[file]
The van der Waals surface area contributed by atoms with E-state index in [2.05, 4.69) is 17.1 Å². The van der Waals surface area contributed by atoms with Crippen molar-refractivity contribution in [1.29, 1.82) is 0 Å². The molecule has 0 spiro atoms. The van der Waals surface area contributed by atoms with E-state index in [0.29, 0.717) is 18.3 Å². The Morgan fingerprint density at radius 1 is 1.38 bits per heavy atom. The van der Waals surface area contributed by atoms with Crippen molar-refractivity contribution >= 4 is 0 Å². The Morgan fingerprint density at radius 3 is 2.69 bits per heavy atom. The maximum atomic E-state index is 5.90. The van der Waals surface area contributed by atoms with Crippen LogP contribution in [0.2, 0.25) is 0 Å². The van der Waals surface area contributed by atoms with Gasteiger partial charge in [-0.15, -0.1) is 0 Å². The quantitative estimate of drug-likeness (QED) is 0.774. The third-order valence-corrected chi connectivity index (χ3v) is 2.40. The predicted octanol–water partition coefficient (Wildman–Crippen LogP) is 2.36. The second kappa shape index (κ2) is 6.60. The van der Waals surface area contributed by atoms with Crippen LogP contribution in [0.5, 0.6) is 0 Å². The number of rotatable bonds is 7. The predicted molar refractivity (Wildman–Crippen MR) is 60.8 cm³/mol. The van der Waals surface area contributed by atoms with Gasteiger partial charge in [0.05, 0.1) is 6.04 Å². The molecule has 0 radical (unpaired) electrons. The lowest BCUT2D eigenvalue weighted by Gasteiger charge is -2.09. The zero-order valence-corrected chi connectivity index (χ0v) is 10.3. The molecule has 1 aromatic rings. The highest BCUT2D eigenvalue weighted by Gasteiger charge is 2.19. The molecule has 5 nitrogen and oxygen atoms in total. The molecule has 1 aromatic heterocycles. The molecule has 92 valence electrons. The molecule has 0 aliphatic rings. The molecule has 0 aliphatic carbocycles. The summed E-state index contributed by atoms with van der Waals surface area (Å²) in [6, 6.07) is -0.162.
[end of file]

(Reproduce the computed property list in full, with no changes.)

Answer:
The van der Waals surface area contributed by atoms with E-state index in [2.05, 4.69) is 17.1 Å². The van der Waals surface area contributed by atoms with Crippen molar-refractivity contribution in [1.29, 1.82) is 0 Å². The molecule has 0 spiro atoms. The van der Waals surface area contributed by atoms with E-state index in [0.29, 0.717) is 18.3 Å². The Morgan fingerprint density at radius 1 is 1.38 bits per heavy atom. The van der Waals surface area contributed by atoms with Crippen molar-refractivity contribution >= 4 is 0 Å². The Morgan fingerprint density at radius 3 is 2.69 bits per heavy atom. The maximum atomic E-state index is 5.90. The van der Waals surface area contributed by atoms with Crippen LogP contribution in [0.2, 0.25) is 0 Å². The van der Waals surface area contributed by atoms with Gasteiger partial charge in [-0.15, -0.1) is 0 Å². The quantitative estimate of drug-likeness (QED) is 0.774. The third-order valence-corrected chi connectivity index (χ3v) is 2.40. The predicted octanol–water partition coefficient (Wildman–Crippen LogP) is 2.36. The second kappa shape index (κ2) is 6.60. The van der Waals surface area contributed by atoms with Crippen LogP contribution in [0.5, 0.6) is 0 Å². The number of rotatable bonds is 7. The predicted molar refractivity (Wildman–Crippen MR) is 60.8 cm³/mol. The van der Waals surface area contributed by atoms with Gasteiger partial charge in [0.05, 0.1) is 6.04 Å². The molecule has 0 radical (unpaired) electrons. The lowest BCUT2D eigenvalue weighted by Gasteiger charge is -2.09. The zero-order valence-corrected chi connectivity index (χ0v) is 10.3. The molecule has 1 aromatic rings. The highest BCUT2D eigenvalue weighted by Gasteiger charge is 2.19. The molecule has 5 nitrogen and oxygen atoms in total. The molecule has 1 aromatic heterocycles. The molecule has 92 valence electrons. The molecule has 0 aliphatic rings. The molecule has 0 aliphatic carbocycles. The summed E-state index contributed by atoms with van der Waals surface area (Å²) in [6, 6.07) is -0.162.